What Now For Package Holidays?

Posted on: 19 September 2008 by Gareth Hargreaves

Is there a future for the package holiday? How can you get your money back after a travel company collapse?


The collapse of the UK's third largest package holiday group XL has thrown the spotlight onto other holiday companies.

The decision to place XL Leisure Group into administration left thousands of staff facing the axe, and many more holiday makers stranded in Europe and the USA. But how will this impact on the package holiday trade in general?

What now for Package Holidays following XL’s collapse? Tim Williamson is from Tui Travel, the group behind First Choice and Thomson, and he has some answers.

September has left almost 278,500 holiday-makers stranded abroad, and a whopping 218,500 people with unusable tickets looking for ways to get their money back. Following the collapse of holiday firms XL and Seguro, and Zoom airlines, consumers should think carefully about protection when paying for holidays.

Those who purchased a package deal will benefit from ATOL (Air Travel Organisers' Licensing) protection, but those who booked their own flights and bypassed agents - at least 10,000 in the case of XL - will not benefit from this type of protection and could have lost their cash.

The number of holidaymakers protected by ATOL has shrunk from 98 per cent in 1998 to less than 61 per cent this year, according to Holiday Which? This is due to the increased number of people arranging their own trips.

However there's good news for customers who purchased their flight using a credit card, says Simeon Linstead, Head of Personal Finance at uSwitch.com.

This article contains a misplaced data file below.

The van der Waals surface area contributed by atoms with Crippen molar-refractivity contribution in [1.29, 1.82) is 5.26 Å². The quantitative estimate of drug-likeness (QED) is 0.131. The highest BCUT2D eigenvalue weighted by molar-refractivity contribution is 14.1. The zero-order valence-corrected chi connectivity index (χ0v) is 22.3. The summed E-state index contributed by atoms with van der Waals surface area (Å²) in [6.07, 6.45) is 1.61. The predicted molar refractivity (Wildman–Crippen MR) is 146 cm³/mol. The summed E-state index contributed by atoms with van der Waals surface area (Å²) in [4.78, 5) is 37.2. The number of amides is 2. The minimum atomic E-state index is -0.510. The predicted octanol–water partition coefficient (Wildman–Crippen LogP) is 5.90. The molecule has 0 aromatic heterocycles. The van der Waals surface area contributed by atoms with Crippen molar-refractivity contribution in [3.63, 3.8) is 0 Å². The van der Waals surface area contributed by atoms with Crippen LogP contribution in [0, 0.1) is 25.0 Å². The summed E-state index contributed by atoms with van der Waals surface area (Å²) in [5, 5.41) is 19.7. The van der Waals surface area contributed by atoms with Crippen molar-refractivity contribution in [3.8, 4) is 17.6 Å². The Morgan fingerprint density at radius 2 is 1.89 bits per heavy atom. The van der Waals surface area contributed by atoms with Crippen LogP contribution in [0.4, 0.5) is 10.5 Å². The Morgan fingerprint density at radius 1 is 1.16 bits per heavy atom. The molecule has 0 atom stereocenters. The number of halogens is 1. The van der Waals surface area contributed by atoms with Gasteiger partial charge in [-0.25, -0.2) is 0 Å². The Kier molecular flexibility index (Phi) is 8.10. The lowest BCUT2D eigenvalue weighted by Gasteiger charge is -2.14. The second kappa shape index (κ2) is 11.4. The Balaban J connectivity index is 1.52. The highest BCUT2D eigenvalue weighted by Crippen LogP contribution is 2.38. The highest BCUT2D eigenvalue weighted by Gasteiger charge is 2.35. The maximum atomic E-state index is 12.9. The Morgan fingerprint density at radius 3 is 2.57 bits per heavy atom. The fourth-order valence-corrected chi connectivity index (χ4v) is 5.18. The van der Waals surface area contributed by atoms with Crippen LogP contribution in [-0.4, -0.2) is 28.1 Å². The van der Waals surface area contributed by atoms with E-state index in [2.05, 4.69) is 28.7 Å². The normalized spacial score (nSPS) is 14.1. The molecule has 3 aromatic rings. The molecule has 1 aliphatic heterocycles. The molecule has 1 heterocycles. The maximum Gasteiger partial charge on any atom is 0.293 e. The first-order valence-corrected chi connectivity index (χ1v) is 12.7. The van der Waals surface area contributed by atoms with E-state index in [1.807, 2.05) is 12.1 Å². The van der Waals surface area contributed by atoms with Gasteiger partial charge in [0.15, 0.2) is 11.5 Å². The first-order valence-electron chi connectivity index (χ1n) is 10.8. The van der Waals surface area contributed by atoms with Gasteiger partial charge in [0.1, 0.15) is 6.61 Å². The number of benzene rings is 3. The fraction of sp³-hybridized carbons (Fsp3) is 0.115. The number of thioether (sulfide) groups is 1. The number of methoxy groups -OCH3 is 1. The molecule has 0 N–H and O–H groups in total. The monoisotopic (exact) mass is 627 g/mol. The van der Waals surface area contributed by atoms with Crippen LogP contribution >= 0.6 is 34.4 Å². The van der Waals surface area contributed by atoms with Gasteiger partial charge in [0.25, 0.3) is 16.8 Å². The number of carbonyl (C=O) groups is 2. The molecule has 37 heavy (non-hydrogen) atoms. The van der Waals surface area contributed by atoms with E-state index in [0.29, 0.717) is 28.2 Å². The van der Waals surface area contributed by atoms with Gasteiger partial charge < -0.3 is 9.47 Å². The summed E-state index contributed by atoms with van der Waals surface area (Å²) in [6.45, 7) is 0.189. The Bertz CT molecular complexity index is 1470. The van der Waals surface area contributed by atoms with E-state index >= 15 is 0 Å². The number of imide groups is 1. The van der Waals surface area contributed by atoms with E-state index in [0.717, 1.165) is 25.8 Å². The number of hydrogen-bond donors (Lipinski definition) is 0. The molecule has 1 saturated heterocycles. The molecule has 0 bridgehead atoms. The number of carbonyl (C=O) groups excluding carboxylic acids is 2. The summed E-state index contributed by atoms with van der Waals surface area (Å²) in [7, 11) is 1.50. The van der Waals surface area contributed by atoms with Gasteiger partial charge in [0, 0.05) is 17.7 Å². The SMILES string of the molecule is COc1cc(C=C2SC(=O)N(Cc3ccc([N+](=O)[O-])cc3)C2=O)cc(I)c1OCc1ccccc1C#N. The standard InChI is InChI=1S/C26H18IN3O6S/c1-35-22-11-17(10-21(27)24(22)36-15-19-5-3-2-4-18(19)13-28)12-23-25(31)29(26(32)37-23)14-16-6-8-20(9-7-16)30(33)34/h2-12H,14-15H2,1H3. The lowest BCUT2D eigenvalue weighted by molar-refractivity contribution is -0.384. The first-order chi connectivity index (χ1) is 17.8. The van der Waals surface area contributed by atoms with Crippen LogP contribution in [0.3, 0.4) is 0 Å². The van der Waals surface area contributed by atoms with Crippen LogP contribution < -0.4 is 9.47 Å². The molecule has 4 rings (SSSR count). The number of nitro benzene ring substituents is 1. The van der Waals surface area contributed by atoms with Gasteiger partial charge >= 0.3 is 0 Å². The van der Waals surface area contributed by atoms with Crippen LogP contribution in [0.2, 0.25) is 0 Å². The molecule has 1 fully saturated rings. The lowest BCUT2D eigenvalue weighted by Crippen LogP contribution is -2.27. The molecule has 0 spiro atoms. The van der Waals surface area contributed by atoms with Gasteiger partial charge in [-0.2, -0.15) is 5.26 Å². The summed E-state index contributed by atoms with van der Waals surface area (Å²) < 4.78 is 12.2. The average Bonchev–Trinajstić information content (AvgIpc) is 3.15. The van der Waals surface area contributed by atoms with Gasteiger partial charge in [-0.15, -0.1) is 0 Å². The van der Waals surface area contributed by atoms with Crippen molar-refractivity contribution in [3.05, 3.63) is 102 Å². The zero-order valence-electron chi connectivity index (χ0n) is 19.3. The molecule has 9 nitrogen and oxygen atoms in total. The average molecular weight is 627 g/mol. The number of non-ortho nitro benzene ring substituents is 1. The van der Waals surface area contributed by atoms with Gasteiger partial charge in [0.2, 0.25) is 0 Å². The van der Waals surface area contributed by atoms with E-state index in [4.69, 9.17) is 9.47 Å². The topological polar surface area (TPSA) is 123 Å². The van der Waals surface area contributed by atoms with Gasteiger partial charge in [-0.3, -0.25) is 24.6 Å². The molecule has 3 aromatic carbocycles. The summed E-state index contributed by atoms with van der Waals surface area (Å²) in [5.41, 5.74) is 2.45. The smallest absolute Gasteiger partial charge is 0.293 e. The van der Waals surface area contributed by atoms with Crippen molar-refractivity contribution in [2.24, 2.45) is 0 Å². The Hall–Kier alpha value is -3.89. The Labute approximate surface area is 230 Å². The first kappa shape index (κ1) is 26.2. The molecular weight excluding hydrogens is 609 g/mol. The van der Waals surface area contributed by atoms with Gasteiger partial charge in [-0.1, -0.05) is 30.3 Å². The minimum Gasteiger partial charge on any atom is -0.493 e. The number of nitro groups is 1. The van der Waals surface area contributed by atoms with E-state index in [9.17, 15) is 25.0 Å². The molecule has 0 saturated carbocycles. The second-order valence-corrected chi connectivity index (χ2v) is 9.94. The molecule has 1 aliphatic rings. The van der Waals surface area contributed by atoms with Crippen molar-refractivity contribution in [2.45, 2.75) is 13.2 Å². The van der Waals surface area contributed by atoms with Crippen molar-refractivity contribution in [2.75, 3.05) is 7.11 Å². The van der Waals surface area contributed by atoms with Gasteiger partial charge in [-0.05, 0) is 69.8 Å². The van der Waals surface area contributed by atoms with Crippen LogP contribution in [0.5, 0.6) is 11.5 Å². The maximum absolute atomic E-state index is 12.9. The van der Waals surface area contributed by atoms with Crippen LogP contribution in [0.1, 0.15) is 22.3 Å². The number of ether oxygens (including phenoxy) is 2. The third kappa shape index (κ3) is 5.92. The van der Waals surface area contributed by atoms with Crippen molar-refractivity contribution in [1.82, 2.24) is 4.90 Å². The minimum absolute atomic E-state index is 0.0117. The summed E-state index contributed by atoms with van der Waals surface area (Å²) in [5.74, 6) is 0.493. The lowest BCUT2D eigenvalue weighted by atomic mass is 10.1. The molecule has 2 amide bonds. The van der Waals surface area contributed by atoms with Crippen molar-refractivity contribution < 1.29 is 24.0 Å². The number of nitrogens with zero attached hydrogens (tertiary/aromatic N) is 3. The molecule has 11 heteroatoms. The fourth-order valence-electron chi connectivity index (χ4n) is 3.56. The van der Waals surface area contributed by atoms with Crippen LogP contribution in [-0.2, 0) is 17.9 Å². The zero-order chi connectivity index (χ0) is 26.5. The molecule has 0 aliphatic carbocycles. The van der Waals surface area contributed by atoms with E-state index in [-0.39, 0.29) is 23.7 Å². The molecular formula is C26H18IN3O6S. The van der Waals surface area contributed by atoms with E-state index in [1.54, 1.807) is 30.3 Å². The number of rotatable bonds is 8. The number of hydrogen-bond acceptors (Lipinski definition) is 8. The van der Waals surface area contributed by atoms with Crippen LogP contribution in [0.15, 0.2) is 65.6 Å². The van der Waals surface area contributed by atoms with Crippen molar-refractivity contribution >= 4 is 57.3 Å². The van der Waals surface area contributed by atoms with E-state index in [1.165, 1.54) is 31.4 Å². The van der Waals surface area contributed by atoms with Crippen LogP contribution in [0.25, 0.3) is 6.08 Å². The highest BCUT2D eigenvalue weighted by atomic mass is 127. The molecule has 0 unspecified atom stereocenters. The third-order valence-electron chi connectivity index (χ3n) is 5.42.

"A refund should be quite straight forward. Credit card purchases are protected by section 75 of the Consumer Credit Act. This protection means the card company is jointly liable for the purchase and you have a legal right to a refund."

Section 75 covers purchases in the UK or abroad costing between £100 and £30,000, goods that don't turn up, those that turn up damaged or, in this case, if the company is unable to fulfill the order because it goes bust.

Unfortunately the majority of debit card holders are likely to find they do not have any protection at all, but Visa is an exception.

"Some consumers may not be aware that should you be the owner of a Visa debit card you have similar rights to those with a credit card, in what is known as a chargeback scheme. Unlike the credit card protection there is no minimum or maximum limit on the purchase, however you must apply for compensation within 120 days of the date the goods were due to arrive."

Is there a future for the package holiday? Has your holiday been cancelled?

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